Nader ... Keep House ...
Delegates gave a rapturous welcome to crusading consumer
advocate Ralph Nader, introduced by chairperson Rose Ann DeMoro as "the shop steward
of the American people." Nader told the convention that time was right to build a
major new party that speaks for workers. He gave strong approval to the guidelines for
electoral activity adopted by delegates on Friday afternoon. "Theres no point
in going into the political arena if you dont know where youre going," he
said. The popular speaker also counseled the Labor Party to tolerate "no infiltration
and subversion" of its ranks.
Nader pointed out that working people have been losing ground while the gap between
their wages and executive salaries grows ever greater. The average chief executive officer
now makes 200-300 times more than the average entry-level worker; the minimum wage is
one-third less, in real terms, what it was in 1950.
The consumer advocate pointed to the multinational corporations growing
concentration of power and wealth in virtually every sphere, and encouraged the Labor
Party leadership to look beyond the work environment, to see working people as consumers,
taxpayers and voters as well.
In 93 major races on Election Day 1998 candidates faced no or only nominal opposition,
Nader observed. "The hollowness of the two-party system is your tunnel to
success." The Labor Party is very likely to win races at the local level if it
chooses them carefully, he added.
FAIR TRADE CAMPAIGN
Next, the convention considered and adopted a resolution setting out a fair trade
campaign; the resolution rejects "NAFTA, WTO, MAI and all such free trade
agreements." The resolution also says that no goods should be allowed to enter this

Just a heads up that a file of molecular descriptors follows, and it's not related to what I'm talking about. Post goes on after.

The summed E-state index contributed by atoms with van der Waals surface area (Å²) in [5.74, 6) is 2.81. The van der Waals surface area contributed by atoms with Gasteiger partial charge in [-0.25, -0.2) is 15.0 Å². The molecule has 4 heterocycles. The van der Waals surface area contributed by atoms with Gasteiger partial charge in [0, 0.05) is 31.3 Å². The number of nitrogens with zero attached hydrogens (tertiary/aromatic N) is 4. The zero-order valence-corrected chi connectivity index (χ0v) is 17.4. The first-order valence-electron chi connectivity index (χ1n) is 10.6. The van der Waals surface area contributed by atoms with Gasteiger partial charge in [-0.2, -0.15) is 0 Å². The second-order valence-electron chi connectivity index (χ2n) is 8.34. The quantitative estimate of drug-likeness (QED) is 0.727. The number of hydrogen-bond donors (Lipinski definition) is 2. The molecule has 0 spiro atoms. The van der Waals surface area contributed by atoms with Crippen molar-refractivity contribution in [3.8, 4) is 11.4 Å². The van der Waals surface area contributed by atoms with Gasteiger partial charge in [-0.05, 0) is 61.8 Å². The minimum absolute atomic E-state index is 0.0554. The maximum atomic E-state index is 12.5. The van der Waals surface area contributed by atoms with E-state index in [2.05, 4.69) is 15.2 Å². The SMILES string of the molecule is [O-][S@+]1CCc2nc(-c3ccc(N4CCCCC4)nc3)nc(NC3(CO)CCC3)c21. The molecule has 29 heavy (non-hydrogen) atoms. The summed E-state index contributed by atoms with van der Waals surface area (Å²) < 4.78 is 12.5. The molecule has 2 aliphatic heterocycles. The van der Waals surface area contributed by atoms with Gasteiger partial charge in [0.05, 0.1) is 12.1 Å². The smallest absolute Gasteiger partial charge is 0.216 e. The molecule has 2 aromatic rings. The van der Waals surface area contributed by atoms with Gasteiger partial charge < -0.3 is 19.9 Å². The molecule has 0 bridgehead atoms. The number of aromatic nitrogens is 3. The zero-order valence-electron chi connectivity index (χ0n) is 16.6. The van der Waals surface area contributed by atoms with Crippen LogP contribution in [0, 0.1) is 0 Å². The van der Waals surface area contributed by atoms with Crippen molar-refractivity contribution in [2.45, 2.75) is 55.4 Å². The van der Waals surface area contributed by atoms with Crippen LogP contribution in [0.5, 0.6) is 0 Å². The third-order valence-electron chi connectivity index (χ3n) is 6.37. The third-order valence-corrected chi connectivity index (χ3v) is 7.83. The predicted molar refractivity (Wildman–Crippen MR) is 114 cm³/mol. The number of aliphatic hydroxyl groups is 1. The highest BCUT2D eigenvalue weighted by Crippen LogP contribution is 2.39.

country unless produced under ILO-convention conditions or basic occupational safety and
health and environmental conditions. Delegates rejected an amendments specifying that
international boycott or solidarity campaigns be conducted only when initiated or endorsed
by workers of the country concerned.
The convention adopted a number of constitutional amendments, including a revised Labor
Party Implementation Agreement, that were largely housekeeping measures. Delegates
approved a provision that allows the $500 affiliation fee to be reduced in case of need.
The Constitution Committee accepted as a friendly amendment language requiring the next
Labor Party convention to take place in the spring of 2002; the original language had left
the time, date and place at the discretion of the National Council, but within five years.
The convention accepted a number of Resolutions Committee proposals for fine-tuning the
language of the partys program.
A debate ensued over the Committees proposed language that unions should have the
right to bargain and strike free from government interference; the convention rejected
narrower language. One proposal from the Committee advocated the addition of
"religion" and "political beliefs" to the divisions promoted by
employers; delegates approved without discussion an amendment from the floor adding
Delegates also debated the abortion issue; proposed but ultimately defeated amendments
would have taken the party in two divergent directions. The convention voted
overwhelmingly to keep the language adopted at the founding convention, together with this
amendment recommended by the Resolutions Committee: "Unimpeded access to a full range
of family planning and reproductive services for men and women, including the right to
continue or terminate a pregnancy. We oppose any forms of coerced sterilization."
Kathleen ONan gave the final credentials report: A total of 1,414 delegates
attended the convention. These included six international union delegations with 149
delegates, 177 affiliated locals and regional union body delegations with 473 delegates,
56 endorsing union delegates with 114 delegates and 39 chapter delegations with 207
Baldemar Velasquez of the Farm Labor Organizing Committee took the microphone to
respond to rumors that his delegation would have walked out had the convention adopted a
resolution specifically referring to abortion. FLOC would not have walked; "we are
not a one-issue organization," he said. Stressing his members religious
beliefs, including a belief in the sanctity of life, he said the question is, would the
delegates accept FLOC? Delegates responded with warm applause.
Chapter Convention Summary
Day One Summary | Day Two
More Information About the Labor Party
Summaries Produced by Peter Gilmore, Michael Kaufman,
and Laura McClure.
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